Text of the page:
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Get to know Dazzle the dove! Hear how she came to live at Animal Wonders and what her future holds.

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Welcome to Animal Wonders. I’m Jessi, and this little cutie is Dazzle. Dazzle is a very small species of dove called a diamond dove, which is a species native to the forests and grasslands of Australia.

She’s one of the animals we recently rescued and is now a permanent resident at Animal Wonders, so I wanted to properly introduce her to you. [CHEERY INTRO MUSIC]. Doves and pigeons are some of my favorite birds because they’re fairly easy to provide for and they can be incredibly rewarding to watch thrive in your care. They also have fun personalities once you get to know them, and if they’re treated kindly and given plenty of attention, they can respond with trust and affection.

We first heard about Dazzle in July 2020 when she had been brought to a local bird rehabilitation center. She had a broken wing, couldn’t fly, and wouldn’t have survived if left outside where she was found. So the rehabber got her to safety, bound her wing, and contacted us.

Since diamond doves aren’t a native species where we are, the rehab center couldn’t release her back into the wild and they needed to have a permanent home to place her in once she was healed up. After about a month in rehab, she was healed enough to leave the rehabilitation center and move to her new home. So Dazzle joined us at Animal Wonders, and since then we’ve been working on getting to know her and forming a strong trust bond with this tiny gal.

Our goal for Dazzle is to be able to share her with audiences in the future, so part of what we’re working on with her is getting her used to being held, having her sit calmly on a variety of perches, and making sure she’s comfortable with people moving around her. So far I’m really happy with her progress, and I’m wondering if she has some past experience with human interaction. We don’t know her full history, but I’m guessing she was formerly someone’s pet that either escaped or was let go.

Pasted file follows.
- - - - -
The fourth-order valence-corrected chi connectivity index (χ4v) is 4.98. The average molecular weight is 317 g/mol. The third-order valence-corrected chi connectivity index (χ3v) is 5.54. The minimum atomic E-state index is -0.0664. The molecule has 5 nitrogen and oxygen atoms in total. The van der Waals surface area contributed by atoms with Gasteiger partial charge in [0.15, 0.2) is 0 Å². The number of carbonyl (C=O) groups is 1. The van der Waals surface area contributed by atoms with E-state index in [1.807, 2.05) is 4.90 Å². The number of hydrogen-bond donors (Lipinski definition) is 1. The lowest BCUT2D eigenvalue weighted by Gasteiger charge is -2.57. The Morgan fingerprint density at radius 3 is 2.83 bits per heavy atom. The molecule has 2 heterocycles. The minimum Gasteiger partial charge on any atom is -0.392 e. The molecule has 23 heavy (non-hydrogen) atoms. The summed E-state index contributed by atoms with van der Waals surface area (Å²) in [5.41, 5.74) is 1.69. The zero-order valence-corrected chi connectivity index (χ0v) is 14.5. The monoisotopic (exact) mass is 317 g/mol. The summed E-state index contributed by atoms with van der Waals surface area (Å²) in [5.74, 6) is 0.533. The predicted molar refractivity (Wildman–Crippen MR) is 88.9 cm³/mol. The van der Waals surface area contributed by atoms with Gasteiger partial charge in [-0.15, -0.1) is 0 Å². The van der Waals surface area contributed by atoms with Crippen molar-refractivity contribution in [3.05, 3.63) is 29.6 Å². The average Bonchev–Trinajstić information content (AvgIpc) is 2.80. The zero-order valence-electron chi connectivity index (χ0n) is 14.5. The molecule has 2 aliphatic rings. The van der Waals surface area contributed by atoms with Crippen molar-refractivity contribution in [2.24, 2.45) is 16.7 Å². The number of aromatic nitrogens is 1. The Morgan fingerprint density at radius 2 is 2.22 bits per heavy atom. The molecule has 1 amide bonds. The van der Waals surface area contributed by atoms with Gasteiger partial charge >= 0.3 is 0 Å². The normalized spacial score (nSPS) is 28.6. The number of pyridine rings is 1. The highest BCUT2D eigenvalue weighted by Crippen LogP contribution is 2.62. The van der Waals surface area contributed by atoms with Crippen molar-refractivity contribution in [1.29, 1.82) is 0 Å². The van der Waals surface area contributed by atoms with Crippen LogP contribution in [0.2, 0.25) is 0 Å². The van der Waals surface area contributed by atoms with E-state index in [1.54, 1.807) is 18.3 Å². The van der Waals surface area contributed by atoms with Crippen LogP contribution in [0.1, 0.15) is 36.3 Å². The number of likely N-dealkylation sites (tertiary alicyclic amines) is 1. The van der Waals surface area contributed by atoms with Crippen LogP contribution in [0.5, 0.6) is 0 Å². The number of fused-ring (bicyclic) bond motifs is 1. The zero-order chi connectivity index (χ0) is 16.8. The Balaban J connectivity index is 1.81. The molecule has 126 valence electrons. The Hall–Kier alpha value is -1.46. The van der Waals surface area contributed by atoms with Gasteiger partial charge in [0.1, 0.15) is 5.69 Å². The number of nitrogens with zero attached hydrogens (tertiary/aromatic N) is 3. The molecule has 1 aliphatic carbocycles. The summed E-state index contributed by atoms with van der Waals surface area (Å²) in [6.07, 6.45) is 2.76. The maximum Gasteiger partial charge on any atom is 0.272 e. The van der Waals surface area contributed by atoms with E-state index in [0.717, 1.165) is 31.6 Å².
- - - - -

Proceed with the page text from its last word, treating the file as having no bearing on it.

I’m guessing this because she doesn’t have that general intense fear of humans that most wild birds have, which is instilled in them by their parents. When we take in an animal with an unknown past, trying to piece together a good care plan can be a bit like trying to solve a mystery and it can sometimes take awhile to work out. Since we didn’t have a complete history on Dazzle, we didn’t even know her age or sex, which are important things to know because those can play a role in how we care for an animal.

So in order to determine her age and sex, we were playing the waiting game and making some educated guesses. When Dazzle first came to us, we thought she might be a juvenile since her color pattern wasn’t as distinct as most wild diamond doves. Usually the adults aren’t this light, and they have distinct bright white spots on their wings, but Dazzle has a lot of white on her back and her wings have mostly a mottled pattern with just a few spots.

But she was full sized when she was first found 5 months ago, which means that by now she’s at the very least 6 months old and she could be much older. Diamond doves are fully mature at 6 months old, so if she was a fully sized juvenile when she was first found, we would have seen her change from a mottled pattern to a more distinctly spotted pattern by now. So since there’s been no change in her pattern, it’s most likely that this is her adult coloration and she was born or bred specifically for this color mutation.